On Tuesday, Adam Gaier, a student researcher and David Ha, Staff Research Scientist at the Google research team published a paper on Weight Agnostic Neural Networks (WANN) that can perform tasks even without learning the weight parameters.
In “Weight Agnostic Neural Networks”, researchers present their first step towards searching networks with the neural net architectures that can already perform tasks, even when they use a random shared weight. The team writes, “Our motivation in this work is to question to what extent neural network architectures alone, without learning any weight parameters, can encode solutions for a given task. By exploring such neural network architectures, we present agents that can already perform well in their environment without the need to learn weight parameters.”
The team looked at analogies of nature vs. nurture. They gave an example of certain precocial species in biology—who possess anti-predator behaviors from the moment of birth and can perform complex motor and sensory tasks without learning, Hence, researchers constructed network architectures that can perform well without training. The team has also open-sourced the code to reproduce WANN experiments in the broader research community.
Researchers explored range of WANNs using topology search algorithm
The team started with a population of minimal neural network architecture candidates, which have very few connections, and used a well-established topology search algorithm to evolve the architecture by adding single connections and single nodes one by one. Unlike traditional neural architecture search methods, where all of the weight parameters of new architectures need to be trained using a learning algorithm, the team took a simpler approach. To all candidate architectures the team first assigned a single shared weight value at each iteration, and then optimized to perform well over a wide range of shared weight values.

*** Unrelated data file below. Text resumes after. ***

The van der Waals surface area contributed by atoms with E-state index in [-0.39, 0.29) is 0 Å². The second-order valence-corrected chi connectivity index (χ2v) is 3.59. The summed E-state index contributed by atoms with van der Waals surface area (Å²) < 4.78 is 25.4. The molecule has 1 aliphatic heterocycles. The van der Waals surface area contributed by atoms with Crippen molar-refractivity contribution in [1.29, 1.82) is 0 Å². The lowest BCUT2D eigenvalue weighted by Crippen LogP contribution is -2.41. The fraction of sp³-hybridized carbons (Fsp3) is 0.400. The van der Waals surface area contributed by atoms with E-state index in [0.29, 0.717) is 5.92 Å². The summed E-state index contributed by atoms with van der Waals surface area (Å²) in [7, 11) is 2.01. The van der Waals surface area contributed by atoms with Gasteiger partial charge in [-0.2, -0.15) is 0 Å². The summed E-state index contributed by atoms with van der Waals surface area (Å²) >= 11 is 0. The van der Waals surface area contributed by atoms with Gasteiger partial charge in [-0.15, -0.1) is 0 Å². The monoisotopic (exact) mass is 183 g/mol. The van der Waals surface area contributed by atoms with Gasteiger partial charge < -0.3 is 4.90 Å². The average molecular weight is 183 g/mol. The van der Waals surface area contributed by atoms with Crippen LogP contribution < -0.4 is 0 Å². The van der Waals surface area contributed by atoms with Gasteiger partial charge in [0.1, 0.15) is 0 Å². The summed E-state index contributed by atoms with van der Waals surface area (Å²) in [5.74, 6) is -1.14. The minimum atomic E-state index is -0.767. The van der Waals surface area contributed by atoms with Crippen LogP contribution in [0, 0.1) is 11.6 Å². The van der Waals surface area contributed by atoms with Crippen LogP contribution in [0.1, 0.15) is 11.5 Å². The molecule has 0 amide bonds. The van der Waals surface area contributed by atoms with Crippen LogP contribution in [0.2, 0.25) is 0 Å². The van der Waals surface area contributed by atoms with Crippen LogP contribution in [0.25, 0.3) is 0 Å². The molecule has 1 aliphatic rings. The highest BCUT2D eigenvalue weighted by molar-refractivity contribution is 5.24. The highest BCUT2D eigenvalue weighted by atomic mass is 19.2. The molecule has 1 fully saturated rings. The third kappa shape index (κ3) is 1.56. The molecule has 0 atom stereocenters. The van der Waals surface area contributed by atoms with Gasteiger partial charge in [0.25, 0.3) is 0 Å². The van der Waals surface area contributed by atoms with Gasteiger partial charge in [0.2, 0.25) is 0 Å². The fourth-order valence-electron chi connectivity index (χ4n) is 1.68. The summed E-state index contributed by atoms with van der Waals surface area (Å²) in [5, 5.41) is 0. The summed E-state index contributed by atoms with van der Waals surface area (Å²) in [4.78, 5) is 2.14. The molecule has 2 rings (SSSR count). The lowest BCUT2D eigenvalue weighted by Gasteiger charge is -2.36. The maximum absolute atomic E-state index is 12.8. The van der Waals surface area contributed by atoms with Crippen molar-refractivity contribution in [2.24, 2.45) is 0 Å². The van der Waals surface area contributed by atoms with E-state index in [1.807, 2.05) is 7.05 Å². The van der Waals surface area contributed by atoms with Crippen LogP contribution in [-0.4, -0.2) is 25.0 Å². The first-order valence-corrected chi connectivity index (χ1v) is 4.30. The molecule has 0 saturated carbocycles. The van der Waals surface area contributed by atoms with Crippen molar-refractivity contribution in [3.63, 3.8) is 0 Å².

In addition to exploring a range of weight agnostic neural networks, researchers also looked for network architectures that were only as complex as they need to be. They accomplished this by optimizing for both the performance of the networks and their complexity simultaneously, using techniques drawn from multi-objective optimization.
Source: Google AI blog. Overview of Weight Agnostic Neural Network Search and corresponding operators for searching the space of network topologies.
Training the WANN architectures
Researchers believe that unlike traditional networks, WANNS can be easily trained by finding the best single shared weight parameter that maximizes its performance. They proved this with an example of a swing-up cartpole task using constant weights:
Source: Google AI blog. A WANN performing a Cartpole Swing-up task at various different weight parameters and fine tune weights
As per the above figure, WANNs can perform tasks using a range of shared weight parameters. However, the performance is not comparable to a network that learns weights for each individual connection, normally done in network training. To improve performance, researchers used the WANN architecture, and the best shared weight to fine-tune the weights of each individual connection using a reinforcement learning algorithm, like how a normal neural network is trained.
Created an ensemble of multiple distinct models of WANN architecture
The researchers also believe that by using copies of the same WANN architecture, where each copy of the WANN is assigned a distinct weight value, they created an ensemble of multiple distinct models for the same task. And according to them this ensemble generally achieves better performance than a single model. They illustrated this with an example of an MNIST classifier:
Source: Google AI blog
The team conclude that a conventional network with random initialization will achieve ~10% accuracy on MNIST. While this particular network architecture that uses random weights when applied to MNIST achieves an accuracy of > 80%. However, when an ensemble of WANNs is used the accuracy increases to > 90%.
The researchers hope that this work will serve as a stepping stone to discover novel fundamental neural network components such as convolutional networks in deep learning.
To know more about this research, check out the official Google AI blog.